A survey conducted by British consumers has found that a large segment of people welcomes a ban on animal fur imports. Only 3 % of the participants comply to wear animal products.
A campaign #FurFreeBritain led by YouGov and commissioned by HSI (Human Society International) resulted in shoppers regarding fashion’s use of animal-based products as unethical, cruel and out of trend.
Claire Bass, executive director of HSI revealed that the new poll projections show that most Britishers reject fur and would want the same to reflect in the British law that bans the sale of fur in the United Kingdom.
Investigation reports the unethical conditions of various animal farms where the animals face a series of torture and abuse in order to extract raw material from them. The files display how the coyotes are trapped in agony and subsequently shot for their fur, alligators throats hacked away to procure their skin to produce bags and coats, these cases are deeply rooted within the supply chain of the fashion industry to solely serve a few companies who continue to sell animal products.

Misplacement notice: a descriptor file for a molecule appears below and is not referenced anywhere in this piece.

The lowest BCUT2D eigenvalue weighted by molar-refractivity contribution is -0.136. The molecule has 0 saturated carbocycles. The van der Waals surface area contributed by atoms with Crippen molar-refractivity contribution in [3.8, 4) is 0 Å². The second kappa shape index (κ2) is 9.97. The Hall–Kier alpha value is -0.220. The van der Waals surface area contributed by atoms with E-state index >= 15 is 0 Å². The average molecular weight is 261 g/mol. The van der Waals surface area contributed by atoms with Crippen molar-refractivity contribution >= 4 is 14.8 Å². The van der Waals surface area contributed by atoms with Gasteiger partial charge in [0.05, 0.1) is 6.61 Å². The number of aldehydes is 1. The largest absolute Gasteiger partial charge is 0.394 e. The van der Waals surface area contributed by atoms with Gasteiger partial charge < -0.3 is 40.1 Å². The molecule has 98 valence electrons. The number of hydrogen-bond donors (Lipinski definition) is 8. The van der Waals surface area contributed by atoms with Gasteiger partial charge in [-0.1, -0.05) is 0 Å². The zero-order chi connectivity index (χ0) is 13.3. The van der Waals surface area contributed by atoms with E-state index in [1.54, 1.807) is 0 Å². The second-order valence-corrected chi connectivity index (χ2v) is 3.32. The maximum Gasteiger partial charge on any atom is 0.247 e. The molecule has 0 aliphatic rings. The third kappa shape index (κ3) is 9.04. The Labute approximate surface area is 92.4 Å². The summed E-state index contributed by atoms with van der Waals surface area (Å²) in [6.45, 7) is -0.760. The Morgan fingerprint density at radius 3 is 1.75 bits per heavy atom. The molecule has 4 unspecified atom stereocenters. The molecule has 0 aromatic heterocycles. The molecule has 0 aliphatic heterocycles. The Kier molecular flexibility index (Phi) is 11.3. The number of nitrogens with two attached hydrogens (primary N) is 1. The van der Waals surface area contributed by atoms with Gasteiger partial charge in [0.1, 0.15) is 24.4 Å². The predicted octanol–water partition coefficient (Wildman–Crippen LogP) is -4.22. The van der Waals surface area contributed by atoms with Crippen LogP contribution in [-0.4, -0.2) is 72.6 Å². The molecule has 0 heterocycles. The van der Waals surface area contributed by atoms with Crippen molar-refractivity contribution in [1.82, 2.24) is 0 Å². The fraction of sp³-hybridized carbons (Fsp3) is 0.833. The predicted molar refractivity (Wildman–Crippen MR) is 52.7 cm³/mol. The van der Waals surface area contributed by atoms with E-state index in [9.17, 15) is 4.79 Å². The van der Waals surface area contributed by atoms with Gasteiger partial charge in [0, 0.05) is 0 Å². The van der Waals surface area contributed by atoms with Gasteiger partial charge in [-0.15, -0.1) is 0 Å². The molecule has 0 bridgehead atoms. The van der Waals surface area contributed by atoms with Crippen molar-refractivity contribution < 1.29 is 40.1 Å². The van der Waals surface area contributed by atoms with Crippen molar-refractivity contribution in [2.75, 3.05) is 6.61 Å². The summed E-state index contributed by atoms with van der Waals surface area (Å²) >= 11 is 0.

In 2000, the UK became the first country to announce a ban for producing fur however, the country welcomed the import of these materials. The ban did not have a huge impact on animal-based products as the market still supplemented these products. The main goal of the #FurFreeBritain campaign is to influence the British government into banning these imports.
The research conducted estimates that only 3 % out of 1600 people surveyed in Britain wear animal products. This reaffirms the campaign of HSI and other organizations with similar goals like PETA that work towards eradicating animal-based products from brands and retailers.
On hearing the results of YouGov’s survey PETA has urged House of Fraser, and its owner Mike Ashley to impose a ban on fur in its apparel. After he bought the company he controversially went back on his word to enforce a long term ban on animal fur. He is yet to enforce a ban however, he was quick to take animal-based products off the shelves from Fraser stores.
PETA’s statement reads that the production of all fur irrespective of the country in which it originated or what ethical claims the brand’s label claims, involves extreme suffering and painful death to animals.
The company also urges the people to pressurize Mike Ashley to reinstate the department store’s no-fur policy immediately. PETA also states that it has become evident that the consumers are against animal-based fur and acts of cruelty.